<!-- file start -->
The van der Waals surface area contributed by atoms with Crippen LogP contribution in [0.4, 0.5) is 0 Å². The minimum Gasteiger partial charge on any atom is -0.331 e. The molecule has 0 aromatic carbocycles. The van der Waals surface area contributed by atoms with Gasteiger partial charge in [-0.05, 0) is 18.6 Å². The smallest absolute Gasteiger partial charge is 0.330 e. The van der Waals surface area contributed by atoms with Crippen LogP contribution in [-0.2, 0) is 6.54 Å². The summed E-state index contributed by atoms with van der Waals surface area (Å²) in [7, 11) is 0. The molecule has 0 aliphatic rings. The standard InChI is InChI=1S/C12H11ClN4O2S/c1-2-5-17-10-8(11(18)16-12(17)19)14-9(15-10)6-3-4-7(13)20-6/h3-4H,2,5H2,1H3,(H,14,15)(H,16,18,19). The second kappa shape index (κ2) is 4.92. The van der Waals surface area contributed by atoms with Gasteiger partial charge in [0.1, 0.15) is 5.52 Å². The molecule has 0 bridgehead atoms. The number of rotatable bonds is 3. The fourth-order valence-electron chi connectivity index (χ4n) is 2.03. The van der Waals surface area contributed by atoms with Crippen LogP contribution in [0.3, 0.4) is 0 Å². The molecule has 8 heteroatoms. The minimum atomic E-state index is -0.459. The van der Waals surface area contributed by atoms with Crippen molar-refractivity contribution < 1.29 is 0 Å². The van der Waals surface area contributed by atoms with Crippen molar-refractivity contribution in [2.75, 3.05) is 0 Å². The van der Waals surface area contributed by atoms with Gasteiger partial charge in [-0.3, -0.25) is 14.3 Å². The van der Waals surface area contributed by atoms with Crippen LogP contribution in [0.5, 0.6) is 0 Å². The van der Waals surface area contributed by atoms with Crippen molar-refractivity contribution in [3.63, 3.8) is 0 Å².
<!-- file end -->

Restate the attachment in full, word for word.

The van der Waals surface area contributed by atoms with Crippen LogP contribution in [0.4, 0.5) is 0 Å². The minimum Gasteiger partial charge on any atom is -0.331 e. The molecule has 0 aromatic carbocycles. The van der Waals surface area contributed by atoms with Gasteiger partial charge in [-0.05, 0) is 18.6 Å². The smallest absolute Gasteiger partial charge is 0.330 e. The van der Waals surface area contributed by atoms with Crippen LogP contribution in [-0.2, 0) is 6.54 Å². The summed E-state index contributed by atoms with van der Waals surface area (Å²) in [7, 11) is 0. The molecule has 0 aliphatic rings. The standard InChI is InChI=1S/C12H11ClN4O2S/c1-2-5-17-10-8(11(18)16-12(17)19)14-9(15-10)6-3-4-7(13)20-6/h3-4H,2,5H2,1H3,(H,14,15)(H,16,18,19). The second kappa shape index (κ2) is 4.92. The van der Waals surface area contributed by atoms with Gasteiger partial charge in [0.1, 0.15) is 5.52 Å². The molecule has 0 bridgehead atoms. The number of rotatable bonds is 3. The fourth-order valence-electron chi connectivity index (χ4n) is 2.03. The van der Waals surface area contributed by atoms with Crippen LogP contribution in [0.3, 0.4) is 0 Å². The molecule has 8 heteroatoms. The minimum atomic E-state index is -0.459. The van der Waals surface area contributed by atoms with Crippen molar-refractivity contribution < 1.29 is 0 Å². The van der Waals surface area contributed by atoms with Crippen molar-refractivity contribution in [2.75, 3.05) is 0 Å². The van der Waals surface area contributed by atoms with Gasteiger partial charge in [-0.3, -0.25) is 14.3 Å². The van der Waals surface area contributed by atoms with Crippen LogP contribution in [0.5, 0.6) is 0 Å². The van der Waals surface area contributed by atoms with Crippen molar-refractivity contribution in [3.63, 3.8) is 0 Å².